• #3087113

        What’d we do BEFORE computers?

        by lilawagner ·

        In reply to What’d we do BEFORE computers?

        Insert comment text here
        In 1967, I got my first business job as a temp in the transfer department of a trust company.  I spent the entire day typing up stock certificates on an IBM selectric.  I counted my blessings that I didn’t have to use the old manual typewriter with carbon paper and stick erasers.  The accounting department had a large “posting machine” run by an old pro – she must have been all of thirty and wouldn’t teach anybody anything about her machine that took up about a quarter of the office.

        It was about this time that my Dad, who was into telephones and switching circuits, got all het up about a computer program called “Visicalc,” the grand-daddy of all the electronic spreadsheets.  He was enthralled with this device that could rapidly update the whole spreadsheet, and eliminate the need for what we bookkeepers called “Cross-footing.”  C-F was to add every column, and every row and make sure that all the vertical and horizontal grand totals matched.  It was almost a decade later that I was able to use Lotus 1-2-3 on a “mini-computer.” And that in DOS.

      • #3086987

        What’d we do BEFORE computers?

        by regulus ·

        In reply to What’d we do BEFORE computers?

        I guess that I thought that I was a Management Consultant.   Eventually I found that I was doing more to resolve IT issues and nature took its’ course…..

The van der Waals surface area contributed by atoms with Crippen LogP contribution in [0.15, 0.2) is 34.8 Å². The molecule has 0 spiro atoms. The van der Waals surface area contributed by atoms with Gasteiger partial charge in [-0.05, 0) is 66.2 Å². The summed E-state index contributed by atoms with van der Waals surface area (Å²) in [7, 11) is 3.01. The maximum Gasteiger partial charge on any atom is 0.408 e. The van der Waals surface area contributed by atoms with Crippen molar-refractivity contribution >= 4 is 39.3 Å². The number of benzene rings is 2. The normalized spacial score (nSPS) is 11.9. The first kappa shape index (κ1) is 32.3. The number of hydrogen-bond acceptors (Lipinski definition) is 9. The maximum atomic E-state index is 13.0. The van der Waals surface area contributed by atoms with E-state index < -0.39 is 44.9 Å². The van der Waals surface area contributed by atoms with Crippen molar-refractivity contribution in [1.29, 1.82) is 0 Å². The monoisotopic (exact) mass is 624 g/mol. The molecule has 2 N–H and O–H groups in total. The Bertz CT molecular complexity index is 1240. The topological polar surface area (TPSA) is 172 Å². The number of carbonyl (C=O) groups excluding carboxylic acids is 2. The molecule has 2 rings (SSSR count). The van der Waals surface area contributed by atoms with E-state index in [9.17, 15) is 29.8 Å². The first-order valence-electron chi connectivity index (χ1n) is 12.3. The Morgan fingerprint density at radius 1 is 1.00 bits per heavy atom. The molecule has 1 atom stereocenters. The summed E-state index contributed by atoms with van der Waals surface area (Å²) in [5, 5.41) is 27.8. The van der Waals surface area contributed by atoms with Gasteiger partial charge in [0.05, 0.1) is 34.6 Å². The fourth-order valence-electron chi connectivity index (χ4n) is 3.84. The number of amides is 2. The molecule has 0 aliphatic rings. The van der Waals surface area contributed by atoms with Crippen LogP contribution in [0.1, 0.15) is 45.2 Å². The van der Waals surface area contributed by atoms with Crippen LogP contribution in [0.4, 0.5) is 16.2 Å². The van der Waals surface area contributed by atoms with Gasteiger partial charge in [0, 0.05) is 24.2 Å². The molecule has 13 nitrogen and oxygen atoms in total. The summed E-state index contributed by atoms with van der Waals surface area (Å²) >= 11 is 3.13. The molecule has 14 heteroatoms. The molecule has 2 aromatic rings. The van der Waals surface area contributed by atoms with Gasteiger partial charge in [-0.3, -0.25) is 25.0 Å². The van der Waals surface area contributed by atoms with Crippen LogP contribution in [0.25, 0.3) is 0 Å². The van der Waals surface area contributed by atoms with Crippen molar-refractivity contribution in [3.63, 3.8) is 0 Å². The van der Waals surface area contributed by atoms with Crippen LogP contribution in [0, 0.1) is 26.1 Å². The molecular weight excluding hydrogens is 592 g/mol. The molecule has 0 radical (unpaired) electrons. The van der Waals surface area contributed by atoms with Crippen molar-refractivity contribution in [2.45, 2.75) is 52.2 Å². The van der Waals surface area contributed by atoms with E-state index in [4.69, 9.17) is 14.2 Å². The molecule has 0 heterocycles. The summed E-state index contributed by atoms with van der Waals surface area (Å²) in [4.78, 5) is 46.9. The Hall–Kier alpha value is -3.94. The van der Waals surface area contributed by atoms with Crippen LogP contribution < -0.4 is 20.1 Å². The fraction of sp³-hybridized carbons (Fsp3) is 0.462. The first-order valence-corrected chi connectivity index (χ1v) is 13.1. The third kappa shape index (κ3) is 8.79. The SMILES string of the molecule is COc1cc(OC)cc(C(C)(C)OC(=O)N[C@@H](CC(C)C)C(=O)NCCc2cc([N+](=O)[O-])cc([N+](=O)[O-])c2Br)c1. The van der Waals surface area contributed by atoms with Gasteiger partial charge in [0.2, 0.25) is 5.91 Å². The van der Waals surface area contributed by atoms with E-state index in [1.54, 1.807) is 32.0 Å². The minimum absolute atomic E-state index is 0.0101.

MCSEDave

      • #3086981

        What’d we do BEFORE computers?

        by hulyalkar1 ·

        In reply to What’d we do BEFORE computers?

        I am old enough to grow up with hand held adding machines which was trill for me after passing out from my engineering college where we used log tables and slide rule.  There were computers but meant for special people who were expert in punching cards.

        I think the first computer for a novice was Calculator.  Processing numbers was far more easy and there was no need to learn anything but to punch figures on machine.  So those who can read could process numbers.  When Bell invented telephone there was no criteria for users that there must a minimum education qualification required to operate it.  Same was with cars, and use of electricity but NOT so with computers.

        With computers everything has changed.  You must learn special languages first and then and only then you could use computers in early days.  This is slowly changing with PC

        Work went on smoothly without computers and it will go on smoothly even in future.  It?s for few (in IT community) who feel there will havoc without computers.  According Management Guru Peter F Druker this is the fourth information revolution (Ref: Management Challenges for 21 st Century).  I am old enough to realise the full implications.  My young friends in IT area who specialise in focused skill set of C, C+ or Java don?t agree on this.

        And like any old man says I repeat: Life was much smoother than what it is with Laptops and phone cum calculator cum camera cum computer cum and list could be endless…